The Truth of my Story
In September 2018, my teaching mentor asked me to write “the truth of my story.” I’m not completely sure what he meant by that and I remain unsure today. Nonetheless, I wrote my story and I would like to share it here today. I invite your thoughts and comments and I encourage you to write the truth of your own story, whatever that may mean.
The Truth of My Story
I hate running.
Or, rather, I don’t feel naturally inclined to running. It’s difficult and time consuming. I don’t like feeling exhausted or intentionally causing myself pain and discomfort. Also, it tends to be very boring, especially on a treadmill when there is no change of scenery. Running doesn’t give me much personal satisfaction or joy. Yet, in my life I have completed nine marathons, one fifty-mile ultra-marathon, and countless half-marathons, 5ks, 10 milers, and so on. I have chosen, despite my natural interests, to run and I have chosen it time and again.
When I completed my ultra-marathon after ten hours and thirty-one minutes of effort, I actually cried I was so tired. They were not tears of joy—they were tears of sheer exhaustion. I had done all I could to complete the race and by the end I was too tired to think, to move, to exist. I did not compete against anyone. I ran alone. I had no decipherable purpose but to accomplish a difficult endeavor.
I run not because I enjoy it, I run because I believe it has value. Running provides me with strength and stamina. Running is challenging. It provides at least as many mental challenges as it does physical. I run to be a better soccer player, so that I know before every game that I have provided myself with the best opportunity to be successful. I run because I believe that it is the right thing to do. I do not like it. I do not enjoy it. I am not fulfilled by it. Rather, I am enriched by running.
I approach writing with much the same attitude. I did not grow up with a joy or passion for writing or telling stories. I do not now nor have I ever believed that I am even very good at writing. It is an endeavor—a challenge—a way to exercise my brain. Writing a novel is not much unlike running a marathon, but instead of using my legs, I am using my hands, and instead of using my body, I am using my intellect. I write because I am curious and I desire to learn. I write because it is an outlet for my restlessness. I write because I am obligated to make the most of the my time, talents, and opportunities. I write because I believe it is the right thing to do.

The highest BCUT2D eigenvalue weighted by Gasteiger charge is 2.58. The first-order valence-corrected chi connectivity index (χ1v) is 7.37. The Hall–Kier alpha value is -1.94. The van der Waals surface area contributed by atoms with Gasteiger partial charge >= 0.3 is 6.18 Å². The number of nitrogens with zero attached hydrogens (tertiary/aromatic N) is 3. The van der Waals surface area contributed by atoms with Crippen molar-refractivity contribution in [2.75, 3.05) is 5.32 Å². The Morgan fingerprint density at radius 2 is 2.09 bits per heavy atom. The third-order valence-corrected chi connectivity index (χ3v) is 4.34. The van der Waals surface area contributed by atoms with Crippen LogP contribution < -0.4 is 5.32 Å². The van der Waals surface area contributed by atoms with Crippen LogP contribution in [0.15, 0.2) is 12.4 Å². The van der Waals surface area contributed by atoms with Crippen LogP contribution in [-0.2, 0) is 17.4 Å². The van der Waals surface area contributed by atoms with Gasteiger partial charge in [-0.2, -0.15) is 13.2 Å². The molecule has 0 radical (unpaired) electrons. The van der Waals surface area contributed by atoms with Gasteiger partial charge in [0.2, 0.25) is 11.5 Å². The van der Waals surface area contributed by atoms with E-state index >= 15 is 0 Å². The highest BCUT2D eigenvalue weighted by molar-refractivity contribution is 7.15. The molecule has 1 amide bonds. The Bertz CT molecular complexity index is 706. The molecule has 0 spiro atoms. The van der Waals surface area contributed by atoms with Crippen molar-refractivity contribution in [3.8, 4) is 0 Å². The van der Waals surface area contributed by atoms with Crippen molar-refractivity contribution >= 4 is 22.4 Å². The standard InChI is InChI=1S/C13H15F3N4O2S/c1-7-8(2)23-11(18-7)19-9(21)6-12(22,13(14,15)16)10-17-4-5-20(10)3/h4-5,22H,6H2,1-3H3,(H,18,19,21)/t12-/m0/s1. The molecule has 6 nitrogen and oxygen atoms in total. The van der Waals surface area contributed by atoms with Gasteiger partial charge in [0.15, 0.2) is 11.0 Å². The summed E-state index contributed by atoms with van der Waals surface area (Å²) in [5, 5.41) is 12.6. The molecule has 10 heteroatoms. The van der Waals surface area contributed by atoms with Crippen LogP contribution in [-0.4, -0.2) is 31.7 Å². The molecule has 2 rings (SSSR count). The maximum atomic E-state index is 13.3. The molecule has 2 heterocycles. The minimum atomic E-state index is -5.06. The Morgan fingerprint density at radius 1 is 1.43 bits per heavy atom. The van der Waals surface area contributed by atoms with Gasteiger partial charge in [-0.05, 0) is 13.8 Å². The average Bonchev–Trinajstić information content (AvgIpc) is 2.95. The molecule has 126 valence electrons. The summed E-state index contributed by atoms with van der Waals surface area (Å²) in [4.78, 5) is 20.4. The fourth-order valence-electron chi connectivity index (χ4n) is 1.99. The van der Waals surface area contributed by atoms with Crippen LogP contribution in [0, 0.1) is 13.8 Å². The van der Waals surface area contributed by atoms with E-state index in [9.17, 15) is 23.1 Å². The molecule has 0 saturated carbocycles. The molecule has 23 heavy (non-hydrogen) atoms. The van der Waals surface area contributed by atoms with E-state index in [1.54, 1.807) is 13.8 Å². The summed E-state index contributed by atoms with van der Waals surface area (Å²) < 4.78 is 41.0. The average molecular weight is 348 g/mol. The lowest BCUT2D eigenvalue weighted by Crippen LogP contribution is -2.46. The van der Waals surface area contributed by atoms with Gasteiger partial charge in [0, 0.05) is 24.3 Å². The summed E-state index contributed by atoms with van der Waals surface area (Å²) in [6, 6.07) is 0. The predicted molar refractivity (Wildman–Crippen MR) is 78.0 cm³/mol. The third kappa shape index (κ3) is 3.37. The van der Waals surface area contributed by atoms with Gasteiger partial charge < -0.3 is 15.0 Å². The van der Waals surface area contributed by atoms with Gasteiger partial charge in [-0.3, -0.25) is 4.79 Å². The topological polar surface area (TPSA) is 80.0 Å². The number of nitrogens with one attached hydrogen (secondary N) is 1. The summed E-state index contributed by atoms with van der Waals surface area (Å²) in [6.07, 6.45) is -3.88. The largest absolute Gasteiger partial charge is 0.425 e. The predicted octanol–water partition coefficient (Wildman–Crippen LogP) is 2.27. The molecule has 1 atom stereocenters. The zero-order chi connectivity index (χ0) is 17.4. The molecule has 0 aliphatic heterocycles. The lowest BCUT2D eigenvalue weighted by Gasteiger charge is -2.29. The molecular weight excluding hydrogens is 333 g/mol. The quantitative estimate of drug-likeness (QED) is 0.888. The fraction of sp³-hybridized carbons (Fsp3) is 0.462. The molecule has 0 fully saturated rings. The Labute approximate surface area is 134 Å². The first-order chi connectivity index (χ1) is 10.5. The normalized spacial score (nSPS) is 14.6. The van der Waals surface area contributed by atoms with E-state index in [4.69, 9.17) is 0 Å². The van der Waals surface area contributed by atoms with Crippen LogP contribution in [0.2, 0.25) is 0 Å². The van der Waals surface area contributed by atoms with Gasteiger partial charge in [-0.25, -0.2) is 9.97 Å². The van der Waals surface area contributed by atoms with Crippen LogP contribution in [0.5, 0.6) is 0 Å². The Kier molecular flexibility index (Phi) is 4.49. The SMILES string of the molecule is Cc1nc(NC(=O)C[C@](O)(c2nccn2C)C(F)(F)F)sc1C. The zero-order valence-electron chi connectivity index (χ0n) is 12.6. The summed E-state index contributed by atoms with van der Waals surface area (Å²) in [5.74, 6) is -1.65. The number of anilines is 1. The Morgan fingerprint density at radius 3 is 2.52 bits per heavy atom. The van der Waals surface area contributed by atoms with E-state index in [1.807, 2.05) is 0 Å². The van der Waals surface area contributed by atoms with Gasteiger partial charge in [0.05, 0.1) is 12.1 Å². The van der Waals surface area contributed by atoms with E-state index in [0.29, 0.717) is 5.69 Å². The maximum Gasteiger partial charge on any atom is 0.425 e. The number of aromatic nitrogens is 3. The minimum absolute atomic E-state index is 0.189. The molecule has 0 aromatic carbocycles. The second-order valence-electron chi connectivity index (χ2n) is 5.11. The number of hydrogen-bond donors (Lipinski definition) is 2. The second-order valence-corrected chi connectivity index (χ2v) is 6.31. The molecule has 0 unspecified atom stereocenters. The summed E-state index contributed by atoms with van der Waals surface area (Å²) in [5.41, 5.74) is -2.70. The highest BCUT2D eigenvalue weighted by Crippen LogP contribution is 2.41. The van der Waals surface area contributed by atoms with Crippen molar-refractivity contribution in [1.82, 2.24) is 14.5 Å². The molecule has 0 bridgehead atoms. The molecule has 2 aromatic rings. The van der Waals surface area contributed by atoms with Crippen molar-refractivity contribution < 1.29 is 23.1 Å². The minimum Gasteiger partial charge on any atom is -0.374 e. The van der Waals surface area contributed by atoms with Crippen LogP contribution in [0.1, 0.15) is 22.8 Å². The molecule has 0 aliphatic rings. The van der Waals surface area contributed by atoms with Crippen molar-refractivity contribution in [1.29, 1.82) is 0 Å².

As for the topics I choose to write about, l admit that I seem to have a natural interest in the subjugation, exploitation, and genocide of Western Indigenous peoples. As an undergraduate student in West Virginia, I wrote an essay about the Battle of Point Pleasant which took place October 10, 1774, between members of the Shawnee and Mingo tribes and the settlers, frontiersmen, and militia of western Virginia. While attending graduate school, I wrote my Master’s Thesis on the extinguishment of the Pampas Indians in Argentina and its justification by a group of intellectual elite known as The Generation of 1837. Then, I proceeded to encounter and write about the U.S. – Dakota War of 1862, an event in Minnesota that resulted in the hanging of thirty-eight Dakota men in Mankato, Minnesota and the expulsion from beyond the borders of the state of Minnesota of all Dakota and Ho-Chunk peoples.
Though it is a common theme throughout history, I am struck by the ability of human beings to exploit, hurt, and destroy other human beings. Every time I learn something about a heinous event, I am shocked. I have not come to expect such behavior and I never will. And though many cultures throughout history have experienced suffering at the hands of another culture, I am especially perplexed by the so-called plight of Western Indigenous peoples. One reason, I think, is because of its incredible scope. An entire hemisphere of people were almost completely destroyed.
Another reason is because Indigenous cultures appear to me to be rooted in good, enlightening, and generous ways of living (Though, I understand now that that could be a personal bias developed because of the way Indigenous people and cultures have been depicted by the dominant culture). From what I can tell, most Western Indigenous cultures value kindness and have a deep and profound respect for the earth and all living things. How, I wonder, can such an exquisite and reverent culture be seen as weak and exploitable rather than revered and admirable?
Also, I am drawn to this history is because it is a part of my own history. For better or for worse, I live with its legacy. It happened in my own home, right where I grew up along the Mississippi River just a few miles above the Falls of St. Anthony.